A *culture is not optional project
Come, sit: Our picnic table workshop
When we at the Huss Project start to describe our vision, the words, “people” and “food” tend to come up pretty often. We love people. We love their stories, ideas, passions, interdependence, achievements, and potential. We also really like food: as a host to conversation, as a reward of a good harvest, as a common tie between all people. So, when we set out to build picnic tables — which act as both supports for people and settings for food — we knew to do justice to these two loves, we needed to build these tables right.
Using a generous grant from the Community Economic Development Association of Michigan (CEDAM) we bought enough lumber and hardware to build eight full-sized picnic tables. With the kind and experienced guidance of local woodworkers John Howie and Willard Fenton-Miller, our team of neighborhood volunteers measured, sawed, bolted, and hammered one very sturdy table into existence with the wood for seven more cut and readied.
In our work to turn Huss School into a community space, we are constantly fueled by what Huss could be and encouraged by what it has become. The literal and symbolic beckoning to the community of “Come, be” is intrinsic to what we do. We try to say, “Come, share” through hosting our community storytelling nights. We say, “Come, grow” through our work in the Triple Ripple Community Garden and “Come, play” through the festivities of Future Fest. It was our desire to say to the community: “Come, sit” through the fruit of this picnic table workshop.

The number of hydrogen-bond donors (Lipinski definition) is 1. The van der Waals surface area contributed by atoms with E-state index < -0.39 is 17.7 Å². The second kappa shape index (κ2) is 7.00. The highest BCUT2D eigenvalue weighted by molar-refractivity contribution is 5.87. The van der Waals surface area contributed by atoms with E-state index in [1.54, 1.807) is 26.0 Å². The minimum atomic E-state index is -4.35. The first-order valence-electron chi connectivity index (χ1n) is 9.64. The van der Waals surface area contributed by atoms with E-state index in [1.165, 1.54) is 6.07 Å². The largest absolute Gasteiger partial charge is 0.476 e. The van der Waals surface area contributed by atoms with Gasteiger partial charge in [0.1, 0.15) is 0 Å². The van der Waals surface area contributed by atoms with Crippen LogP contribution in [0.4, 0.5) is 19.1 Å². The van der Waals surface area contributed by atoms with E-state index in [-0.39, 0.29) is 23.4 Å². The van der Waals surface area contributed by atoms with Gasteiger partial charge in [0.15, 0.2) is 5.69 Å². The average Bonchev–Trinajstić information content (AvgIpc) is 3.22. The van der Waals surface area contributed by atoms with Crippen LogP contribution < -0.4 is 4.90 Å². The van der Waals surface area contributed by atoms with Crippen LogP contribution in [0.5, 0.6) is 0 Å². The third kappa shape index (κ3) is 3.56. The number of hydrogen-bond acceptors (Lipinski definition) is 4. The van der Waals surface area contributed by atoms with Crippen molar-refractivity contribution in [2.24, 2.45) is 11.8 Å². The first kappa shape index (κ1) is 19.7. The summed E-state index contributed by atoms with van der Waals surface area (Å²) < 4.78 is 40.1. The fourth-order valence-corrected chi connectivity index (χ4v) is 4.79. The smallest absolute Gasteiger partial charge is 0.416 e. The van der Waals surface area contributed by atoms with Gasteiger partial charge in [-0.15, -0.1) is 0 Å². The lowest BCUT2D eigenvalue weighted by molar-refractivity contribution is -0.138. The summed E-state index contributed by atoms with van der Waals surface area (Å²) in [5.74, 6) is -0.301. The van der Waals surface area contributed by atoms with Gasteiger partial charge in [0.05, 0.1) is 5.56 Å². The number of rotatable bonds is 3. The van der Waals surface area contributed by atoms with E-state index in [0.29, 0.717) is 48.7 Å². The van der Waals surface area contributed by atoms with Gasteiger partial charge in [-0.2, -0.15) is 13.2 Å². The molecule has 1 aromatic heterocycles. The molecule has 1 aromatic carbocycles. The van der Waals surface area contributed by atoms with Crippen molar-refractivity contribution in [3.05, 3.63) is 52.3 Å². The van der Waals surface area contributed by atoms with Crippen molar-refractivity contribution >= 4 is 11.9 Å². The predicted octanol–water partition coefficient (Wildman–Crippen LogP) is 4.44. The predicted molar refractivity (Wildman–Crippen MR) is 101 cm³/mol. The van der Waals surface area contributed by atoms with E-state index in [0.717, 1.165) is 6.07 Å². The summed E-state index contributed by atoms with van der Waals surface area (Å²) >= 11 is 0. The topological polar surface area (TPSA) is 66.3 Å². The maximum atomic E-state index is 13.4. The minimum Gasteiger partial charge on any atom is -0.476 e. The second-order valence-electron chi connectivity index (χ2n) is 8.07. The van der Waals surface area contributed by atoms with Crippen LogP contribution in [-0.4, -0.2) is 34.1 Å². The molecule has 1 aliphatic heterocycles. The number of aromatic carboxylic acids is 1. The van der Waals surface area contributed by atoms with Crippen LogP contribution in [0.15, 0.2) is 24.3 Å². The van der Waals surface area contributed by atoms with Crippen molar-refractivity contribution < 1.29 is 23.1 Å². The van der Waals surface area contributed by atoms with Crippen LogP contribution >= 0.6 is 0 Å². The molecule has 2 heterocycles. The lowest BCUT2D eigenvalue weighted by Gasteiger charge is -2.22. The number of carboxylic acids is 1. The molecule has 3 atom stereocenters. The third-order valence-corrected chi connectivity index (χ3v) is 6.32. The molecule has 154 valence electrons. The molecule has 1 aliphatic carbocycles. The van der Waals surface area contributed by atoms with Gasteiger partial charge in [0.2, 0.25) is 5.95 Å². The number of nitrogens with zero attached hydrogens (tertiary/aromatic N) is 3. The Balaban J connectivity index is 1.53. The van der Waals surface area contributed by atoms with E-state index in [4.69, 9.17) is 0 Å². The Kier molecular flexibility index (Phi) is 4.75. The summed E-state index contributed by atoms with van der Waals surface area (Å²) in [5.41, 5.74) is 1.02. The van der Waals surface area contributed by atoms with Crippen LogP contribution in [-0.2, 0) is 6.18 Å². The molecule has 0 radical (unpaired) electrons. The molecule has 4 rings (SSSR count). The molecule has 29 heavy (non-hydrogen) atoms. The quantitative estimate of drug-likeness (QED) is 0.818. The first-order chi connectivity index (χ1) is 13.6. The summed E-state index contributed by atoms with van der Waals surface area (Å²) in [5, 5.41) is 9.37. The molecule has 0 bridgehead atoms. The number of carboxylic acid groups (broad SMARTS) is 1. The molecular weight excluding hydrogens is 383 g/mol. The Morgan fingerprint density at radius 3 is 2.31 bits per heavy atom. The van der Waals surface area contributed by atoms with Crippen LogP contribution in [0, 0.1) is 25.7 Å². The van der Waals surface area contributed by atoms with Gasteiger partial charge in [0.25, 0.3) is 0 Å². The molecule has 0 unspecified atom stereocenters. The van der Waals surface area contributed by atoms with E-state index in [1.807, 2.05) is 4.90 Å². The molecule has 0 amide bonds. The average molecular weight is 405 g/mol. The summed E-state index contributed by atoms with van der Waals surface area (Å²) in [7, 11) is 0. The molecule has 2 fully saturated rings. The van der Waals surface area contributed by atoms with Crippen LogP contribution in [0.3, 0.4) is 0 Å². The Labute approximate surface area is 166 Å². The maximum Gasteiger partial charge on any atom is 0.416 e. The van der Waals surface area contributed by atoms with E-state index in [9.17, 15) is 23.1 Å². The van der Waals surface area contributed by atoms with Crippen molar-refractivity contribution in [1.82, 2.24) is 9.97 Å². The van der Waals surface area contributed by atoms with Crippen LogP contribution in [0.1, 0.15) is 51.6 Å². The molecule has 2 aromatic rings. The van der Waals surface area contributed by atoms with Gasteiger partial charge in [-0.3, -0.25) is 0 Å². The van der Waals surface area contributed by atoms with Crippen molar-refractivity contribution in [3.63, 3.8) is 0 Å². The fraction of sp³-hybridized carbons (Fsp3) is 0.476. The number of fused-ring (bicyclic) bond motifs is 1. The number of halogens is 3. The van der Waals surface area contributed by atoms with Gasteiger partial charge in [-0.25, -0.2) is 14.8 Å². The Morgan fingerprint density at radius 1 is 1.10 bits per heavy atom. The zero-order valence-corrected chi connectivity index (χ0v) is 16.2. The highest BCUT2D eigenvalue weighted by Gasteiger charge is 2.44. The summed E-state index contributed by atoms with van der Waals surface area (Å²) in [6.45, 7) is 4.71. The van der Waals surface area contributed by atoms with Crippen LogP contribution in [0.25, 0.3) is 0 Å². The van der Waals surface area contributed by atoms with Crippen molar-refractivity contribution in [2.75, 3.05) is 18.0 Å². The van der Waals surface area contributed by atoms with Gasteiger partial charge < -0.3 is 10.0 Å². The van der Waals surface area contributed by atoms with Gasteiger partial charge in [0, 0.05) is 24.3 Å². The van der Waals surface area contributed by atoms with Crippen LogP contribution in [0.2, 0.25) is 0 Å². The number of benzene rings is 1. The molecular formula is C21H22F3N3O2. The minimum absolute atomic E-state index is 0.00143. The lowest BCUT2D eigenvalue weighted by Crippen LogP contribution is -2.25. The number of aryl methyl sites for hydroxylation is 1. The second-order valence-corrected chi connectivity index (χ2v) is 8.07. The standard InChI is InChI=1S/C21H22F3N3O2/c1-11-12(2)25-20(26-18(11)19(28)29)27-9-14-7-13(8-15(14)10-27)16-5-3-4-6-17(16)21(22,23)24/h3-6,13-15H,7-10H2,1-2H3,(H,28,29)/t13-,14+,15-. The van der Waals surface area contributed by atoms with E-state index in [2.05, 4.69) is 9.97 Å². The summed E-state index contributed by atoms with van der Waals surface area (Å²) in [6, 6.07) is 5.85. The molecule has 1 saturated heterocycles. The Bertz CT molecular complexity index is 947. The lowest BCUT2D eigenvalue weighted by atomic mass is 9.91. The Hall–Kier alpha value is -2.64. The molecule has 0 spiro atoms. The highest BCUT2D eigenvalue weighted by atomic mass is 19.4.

John and Willard patiently demonstrated to and encouraged our team of varying experience. As we measured and cut the wood, aligned the pieces on Willard’s custom jig, layer the tops and screwed on the support beams, we saw our place of “come, sit” begin to take shape.
I was taking a turn mulching in the garden when the first table was finished. I saw the four newly minted craftsmen and two seasoned carpenters carry the table, upside down, in the hot sun and slowly turn it upright onto the concrete. They looked at it, pushed against the braces, leaned on the wood: testing their handiwork before all six climbed in and sat. I leaned on my shovel, admiring their joy in their completed work when one person turned to me. “Come, sit,” he said. So I did.